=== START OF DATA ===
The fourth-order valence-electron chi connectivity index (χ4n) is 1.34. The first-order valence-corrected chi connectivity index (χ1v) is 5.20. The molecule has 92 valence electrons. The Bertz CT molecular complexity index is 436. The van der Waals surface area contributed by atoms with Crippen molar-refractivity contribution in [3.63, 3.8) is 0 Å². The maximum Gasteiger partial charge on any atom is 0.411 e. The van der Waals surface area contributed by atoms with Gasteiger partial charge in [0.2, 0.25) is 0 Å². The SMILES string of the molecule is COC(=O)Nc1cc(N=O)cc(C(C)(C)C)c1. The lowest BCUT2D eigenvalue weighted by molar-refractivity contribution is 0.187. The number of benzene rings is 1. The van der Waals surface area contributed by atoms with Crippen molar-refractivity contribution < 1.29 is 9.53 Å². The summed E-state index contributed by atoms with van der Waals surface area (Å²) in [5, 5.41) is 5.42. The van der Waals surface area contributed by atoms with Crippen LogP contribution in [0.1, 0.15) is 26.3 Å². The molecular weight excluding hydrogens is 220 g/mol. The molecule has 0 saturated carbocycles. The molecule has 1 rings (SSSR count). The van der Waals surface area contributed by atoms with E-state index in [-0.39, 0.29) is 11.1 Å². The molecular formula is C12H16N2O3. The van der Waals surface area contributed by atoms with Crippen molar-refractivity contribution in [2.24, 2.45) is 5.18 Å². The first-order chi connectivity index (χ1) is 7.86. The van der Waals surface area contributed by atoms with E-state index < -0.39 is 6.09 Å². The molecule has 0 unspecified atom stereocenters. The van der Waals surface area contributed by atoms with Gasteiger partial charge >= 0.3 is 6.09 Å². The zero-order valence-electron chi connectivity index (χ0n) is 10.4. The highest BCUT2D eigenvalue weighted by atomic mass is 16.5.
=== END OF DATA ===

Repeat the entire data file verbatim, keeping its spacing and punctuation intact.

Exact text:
The fourth-order valence-electron chi connectivity index (χ4n) is 1.34. The first-order valence-corrected chi connectivity index (χ1v) is 5.20. The molecule has 92 valence electrons. The Bertz CT molecular complexity index is 436. The van der Waals surface area contributed by atoms with Crippen molar-refractivity contribution in [3.63, 3.8) is 0 Å². The maximum Gasteiger partial charge on any atom is 0.411 e. The van der Waals surface area contributed by atoms with Gasteiger partial charge in [0.2, 0.25) is 0 Å². The SMILES string of the molecule is COC(=O)Nc1cc(N=O)cc(C(C)(C)C)c1. The lowest BCUT2D eigenvalue weighted by molar-refractivity contribution is 0.187. The number of benzene rings is 1. The van der Waals surface area contributed by atoms with Crippen molar-refractivity contribution < 1.29 is 9.53 Å². The summed E-state index contributed by atoms with van der Waals surface area (Å²) in [5, 5.41) is 5.42. The van der Waals surface area contributed by atoms with Crippen LogP contribution in [0.1, 0.15) is 26.3 Å². The molecular weight excluding hydrogens is 220 g/mol. The molecule has 0 saturated carbocycles. The molecule has 1 rings (SSSR count). The van der Waals surface area contributed by atoms with E-state index in [-0.39, 0.29) is 11.1 Å². The molecular formula is C12H16N2O3. The van der Waals surface area contributed by atoms with Crippen molar-refractivity contribution in [2.24, 2.45) is 5.18 Å². The first-order chi connectivity index (χ1) is 7.86. The van der Waals surface area contributed by atoms with E-state index < -0.39 is 6.09 Å². The molecule has 0 unspecified atom stereocenters. The van der Waals surface area contributed by atoms with Gasteiger partial charge >= 0.3 is 6.09 Å². The zero-order valence-electron chi connectivity index (χ0n) is 10.4. The highest BCUT2D eigenvalue weighted by atomic mass is 16.5.